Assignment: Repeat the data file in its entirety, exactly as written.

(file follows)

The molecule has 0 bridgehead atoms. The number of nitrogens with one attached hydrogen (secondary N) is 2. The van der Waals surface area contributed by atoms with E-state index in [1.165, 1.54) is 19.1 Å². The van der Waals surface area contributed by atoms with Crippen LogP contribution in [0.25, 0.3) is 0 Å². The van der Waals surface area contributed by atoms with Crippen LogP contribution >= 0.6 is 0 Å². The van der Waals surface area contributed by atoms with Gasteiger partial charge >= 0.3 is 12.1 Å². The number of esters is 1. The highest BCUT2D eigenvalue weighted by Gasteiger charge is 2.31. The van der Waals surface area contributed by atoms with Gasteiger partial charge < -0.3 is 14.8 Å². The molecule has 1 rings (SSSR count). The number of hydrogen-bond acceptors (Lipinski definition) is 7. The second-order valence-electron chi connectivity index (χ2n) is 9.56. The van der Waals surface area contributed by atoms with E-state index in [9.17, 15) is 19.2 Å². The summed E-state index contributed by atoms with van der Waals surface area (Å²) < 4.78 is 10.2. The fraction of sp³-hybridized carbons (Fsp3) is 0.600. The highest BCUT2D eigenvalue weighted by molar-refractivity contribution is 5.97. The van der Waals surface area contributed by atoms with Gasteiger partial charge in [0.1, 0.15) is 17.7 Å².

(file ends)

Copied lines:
The molecule has 0 bridgehead atoms. The number of nitrogens with one attached hydrogen (secondary N) is 2. The van der Waals surface area contributed by atoms with E-state index in [1.165, 1.54) is 19.1 Å². The van der Waals surface area contributed by atoms with Crippen LogP contribution in [0.25, 0.3) is 0 Å². The van der Waals surface area contributed by atoms with Crippen LogP contribution >= 0.6 is 0 Å². The van der Waals surface area contributed by atoms with Gasteiger partial charge >= 0.3 is 12.1 Å². The number of esters is 1. The highest BCUT2D eigenvalue weighted by Gasteiger charge is 2.31. The van der Waals surface area contributed by atoms with Gasteiger partial charge < -0.3 is 14.8 Å². The molecule has 1 rings (SSSR count). The number of hydrogen-bond acceptors (Lipinski definition) is 7. The second-order valence-electron chi connectivity index (χ2n) is 9.56. The van der Waals surface area contributed by atoms with E-state index in [9.17, 15) is 19.2 Å². The summed E-state index contributed by atoms with van der Waals surface area (Å²) < 4.78 is 10.2. The fraction of sp³-hybridized carbons (Fsp3) is 0.600. The highest BCUT2D eigenvalue weighted by molar-refractivity contribution is 5.97. The van der Waals surface area contributed by atoms with Gasteiger partial charge in [0.1, 0.15) is 17.7 Å².